Employee or Not
Scenario 1: Imagine you own a small business and after a year in business you have decided to hire a bookkeeper for 2 hours every Friday to bring your books up to date and to process payroll. You want the work performed at your business using the business’s computer and software. The bookkeeper’s work is very specific and you are paying $25 per hour.
Scenario 2: Imagine you start managing your family’s business and after taking the job you realize the business hasn’t had its bank statements reconciled for a year. None of the checks have been recorded in the checkbook or in the company’s bookkeeping software. You hire a bookkeeper to help you get things in order. They have to put all canceled checks in order, enter the missing checks in the bookkeeping software, and reconcile the bank statements using the company’s bookkeeping software. This is a one-time project that you estimate will require 2 weeks of work. You are paying $25 per hour.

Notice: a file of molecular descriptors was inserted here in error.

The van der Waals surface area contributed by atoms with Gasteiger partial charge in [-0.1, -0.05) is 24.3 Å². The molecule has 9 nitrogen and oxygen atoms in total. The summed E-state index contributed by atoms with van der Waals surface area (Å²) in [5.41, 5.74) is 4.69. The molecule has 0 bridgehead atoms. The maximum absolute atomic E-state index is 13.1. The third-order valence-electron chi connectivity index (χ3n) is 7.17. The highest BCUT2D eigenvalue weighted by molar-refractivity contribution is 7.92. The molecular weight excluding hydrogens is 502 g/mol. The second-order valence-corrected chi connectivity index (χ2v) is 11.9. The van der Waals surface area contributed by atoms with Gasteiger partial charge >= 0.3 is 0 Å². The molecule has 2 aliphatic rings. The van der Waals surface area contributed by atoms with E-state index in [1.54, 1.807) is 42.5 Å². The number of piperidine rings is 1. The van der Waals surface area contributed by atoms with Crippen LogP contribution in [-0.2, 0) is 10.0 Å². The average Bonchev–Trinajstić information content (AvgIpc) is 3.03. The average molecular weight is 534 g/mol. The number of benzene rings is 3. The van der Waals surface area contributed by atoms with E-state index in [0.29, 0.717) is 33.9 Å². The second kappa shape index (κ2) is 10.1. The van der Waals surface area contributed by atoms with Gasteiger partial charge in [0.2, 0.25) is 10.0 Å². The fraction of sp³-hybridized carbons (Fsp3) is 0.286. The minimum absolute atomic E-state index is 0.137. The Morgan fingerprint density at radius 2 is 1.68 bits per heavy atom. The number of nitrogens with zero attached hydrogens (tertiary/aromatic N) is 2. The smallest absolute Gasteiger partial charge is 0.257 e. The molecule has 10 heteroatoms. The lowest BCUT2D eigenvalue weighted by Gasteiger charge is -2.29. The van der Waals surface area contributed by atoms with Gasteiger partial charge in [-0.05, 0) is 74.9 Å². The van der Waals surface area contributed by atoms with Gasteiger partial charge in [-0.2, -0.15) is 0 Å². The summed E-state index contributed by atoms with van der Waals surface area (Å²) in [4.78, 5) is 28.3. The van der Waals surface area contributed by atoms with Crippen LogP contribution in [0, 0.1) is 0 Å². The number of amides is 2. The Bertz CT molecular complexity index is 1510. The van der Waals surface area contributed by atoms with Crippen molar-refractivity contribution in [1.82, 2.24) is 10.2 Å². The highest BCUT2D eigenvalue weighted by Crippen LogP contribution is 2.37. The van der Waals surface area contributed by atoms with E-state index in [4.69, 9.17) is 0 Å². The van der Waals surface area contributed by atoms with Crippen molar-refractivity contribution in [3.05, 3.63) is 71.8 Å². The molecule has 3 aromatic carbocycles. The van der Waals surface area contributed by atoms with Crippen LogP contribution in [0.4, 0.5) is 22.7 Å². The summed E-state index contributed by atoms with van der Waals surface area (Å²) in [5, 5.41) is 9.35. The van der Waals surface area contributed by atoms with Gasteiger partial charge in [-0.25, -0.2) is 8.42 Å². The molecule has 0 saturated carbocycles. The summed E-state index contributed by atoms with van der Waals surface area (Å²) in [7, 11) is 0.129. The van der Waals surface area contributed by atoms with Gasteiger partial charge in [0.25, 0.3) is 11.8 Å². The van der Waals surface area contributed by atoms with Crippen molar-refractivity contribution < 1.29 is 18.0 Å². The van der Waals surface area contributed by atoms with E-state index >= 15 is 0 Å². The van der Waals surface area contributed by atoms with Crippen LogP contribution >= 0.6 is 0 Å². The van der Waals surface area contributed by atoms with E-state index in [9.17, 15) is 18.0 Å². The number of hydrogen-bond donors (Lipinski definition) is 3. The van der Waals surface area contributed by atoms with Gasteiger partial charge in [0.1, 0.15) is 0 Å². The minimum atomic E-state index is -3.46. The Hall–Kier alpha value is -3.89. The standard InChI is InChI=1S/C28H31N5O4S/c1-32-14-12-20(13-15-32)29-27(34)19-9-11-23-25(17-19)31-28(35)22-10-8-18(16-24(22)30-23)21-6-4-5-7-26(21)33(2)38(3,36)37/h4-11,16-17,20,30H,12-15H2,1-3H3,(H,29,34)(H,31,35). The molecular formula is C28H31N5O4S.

Scenario 3: Imagine as the new manager of the family business you also decided to institute a new policy for handling expense reimbursements to employees. You hire an accountant to prepare the procedure manual for the finance department and prepare a new section of the Employee Handbook. The accountant must meet with company employees to gain an understanding of the new policy. The accountant will be paid a flat fee for the two tasks.
Analyze the scenarios above using a minimum of 1050 words and include the following:
- Compare and contrast the three scenarios in a table including:
- Whether the person hired in each scenario is an employee or independent contractor.
- The reasons why the person hired in each scenario is an employee or independent contractor.
- Explain the pros and cons of hiring someone as an employee versus an independent contractor.
- Discuss what, if any, legal liabilities and responsibilities a business has for its employees as compared to independent contractors.
- Discuss the consequences a business might face for misclassifying an employee